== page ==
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Your $5,000 Rolex May Have Been Crafted by French

Swiss watch industry relies on cross-border workers
Rolex watches are seen on display at the Rolex stand at the Baselworld watch fair in Basel. Photographer: Adrian Moser/Bloomberg

Switzerland’s Vallee de Joux has 6,000 people living in its 10 villages. Luxury watchmakers based there, including Audemars Piguet and Jaeger-LeCoultre, need at least that many workers, leaving them dependent on French to top up the ranks of horologers.

“Just do the math,” said Michel Wicky, who runs an Adecco SA recruiting unit in Lausanne. “Switzerland is too small and the watch industry needs cross-border workers.”

Watchmaking, the nation’s fourth-largest export industry, with sales last year of 13 billion francs ($11.5 billion), added more than 19,000 jobs in the decade through 2008, according to the Swiss Watchmaking Industry Employer’s Association. A third of those jobs went to workers who aren’t Swiss. Since then, the industry has cut about 4,000 jobs and the country’s unemployment rate rose to 4 percent from 2.5 percent in the past two years.

Most Swiss timepieces are produced in a 290-kilometer (180-mile) arc running from Geneva, home of the Rolex Group, following the Jura mountains and reaching Schaffhausen on the German border, where International Watch Co. is based.

Switzerland makes 95 percent of all watches that sell for more than 1,000 francs, said Rene Weber, an analyst at Bank Vontobel AG in Zurich. Rolex prices start at about $4,000.

“Watches have to be Swiss, or else they’re of no interest to the world,” he said.

Cross-Border Commute

The percentage of people employed in watchmaking who are not Swiss increased to 53 percent in 2008 from 45 percent in 2001, according to government statistics. About a third of the people who work in the industry live in France and Germany. Cross-border workers earn an average salary of 5,633 francs, compared with 6,093 for Swiss workers, government statistics show.

“Cross-border workers are less expensive, and there are people willing to come from Toulouse, Nantes and even Brest to work for lower salaries,” said Antonio Fructuoso, a 45-year-old Geneva resident who left his job at Franck Muller in 2008 after working more than a decade in watch assembly. “I don’t blame them. They’re just seizing an opportunity, but there should be some thought made for watchmakers who lived in Switzerland throughout the crisis.”

Reliance on workers from abroad is weighing on salaries and making it harder for local watchmakers to find jobs, Fructuoso said. Unemployment among Swiss residents in the country’s watch industry climbed to 11 percent in April from 3.4 percent two years earlier.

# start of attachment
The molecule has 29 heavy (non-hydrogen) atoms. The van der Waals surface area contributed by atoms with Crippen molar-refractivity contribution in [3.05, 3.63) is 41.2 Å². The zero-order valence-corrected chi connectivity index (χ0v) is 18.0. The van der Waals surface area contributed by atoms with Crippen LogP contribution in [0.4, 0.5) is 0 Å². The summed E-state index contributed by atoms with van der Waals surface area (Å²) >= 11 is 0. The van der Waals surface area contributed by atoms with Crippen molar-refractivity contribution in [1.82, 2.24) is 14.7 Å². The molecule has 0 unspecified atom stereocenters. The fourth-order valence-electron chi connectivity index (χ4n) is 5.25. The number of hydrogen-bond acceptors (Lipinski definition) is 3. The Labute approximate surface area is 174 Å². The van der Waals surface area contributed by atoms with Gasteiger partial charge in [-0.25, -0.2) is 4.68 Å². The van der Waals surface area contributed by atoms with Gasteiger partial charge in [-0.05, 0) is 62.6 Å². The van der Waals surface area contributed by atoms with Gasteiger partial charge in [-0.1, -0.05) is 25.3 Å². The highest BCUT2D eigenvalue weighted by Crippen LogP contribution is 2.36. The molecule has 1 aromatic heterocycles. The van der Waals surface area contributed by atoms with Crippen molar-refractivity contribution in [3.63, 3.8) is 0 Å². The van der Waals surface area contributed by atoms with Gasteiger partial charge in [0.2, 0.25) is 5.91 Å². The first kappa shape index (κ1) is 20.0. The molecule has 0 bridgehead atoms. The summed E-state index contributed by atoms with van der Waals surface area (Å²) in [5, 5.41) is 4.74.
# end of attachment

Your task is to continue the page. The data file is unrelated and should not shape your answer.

Swatch Approach

Fructuoso said he filled in 60 job applications during the past two years and has so far found no position. He said he has cut his salary request to 5,000 francs a month from the 6,200 francs that he earned previously.

“We don’t care if it’s a Swiss employee, a German, an Italian or an American,” said Nick Hayek Jr., chief executive officer of Biel, Switzerland-based Swatch Group AG, which owns brands such as Omega and Longines. “We can’t cover all our needs with just people in Switzerland.”

Swatch, the largest maker of Swiss watches, reported a 9 percent decline in profit last year when watch exports fell 22 percent, the biggest drop since the Great Depression, government reports show.

Nicolas Hayek, a Lebanese-born engineer who later became a Swiss citizen, is credited with revitalizing the industry by introducing the Swatch brand in the 1980s. Swatch now owns 18 watch brands, including high-end names such as Breguet, whose most expensive watches sell for more than $500,000.

Along the Border

The franc’s 16 percent appreciation against the euro during the past two years has made Swiss salaries even more attractive, boosting the purchasing power of workers when they return to their home countries each evening.

David Contrino moved from Grenoble, France, three years ago to Annemasse near the Swiss border when he left the real estate business. The 33-year-old Frenchman worked at Rolex and then at Geneva watchmaker Franck Muller until the latter cut his position along with half of the company’s 550 employees in 2009.

“I was very happy with the pay that I had at my last post, but I’m ready to accept a lower salary to find a job,” he said.

Foreigners have played a role since the birth of the Swiss watch industry in the 1500s. French Protestants took the technology to Geneva, and then spread it along the Jura.

“If we hadn’t had this huge number of French watchmakers, the Swiss could not have developed their industry at the same speed,” said Jean-Claude Biver, the CEO of Hublot, a brand owned by Paris-based LVMH Moet Hennessy Louis Vuitton SA. “We owe the French a lot.”

Since the 1980s, French families on the Swiss border have urged their children to learn watchmaking because they could earn double or triple as much across the border, Biver said.

In Annemasse, Contrino is still hoping to find a job in Switzerland.

“People have higher salaries, but they also work harder,” he said. “I’m still very happy I made my career change.”

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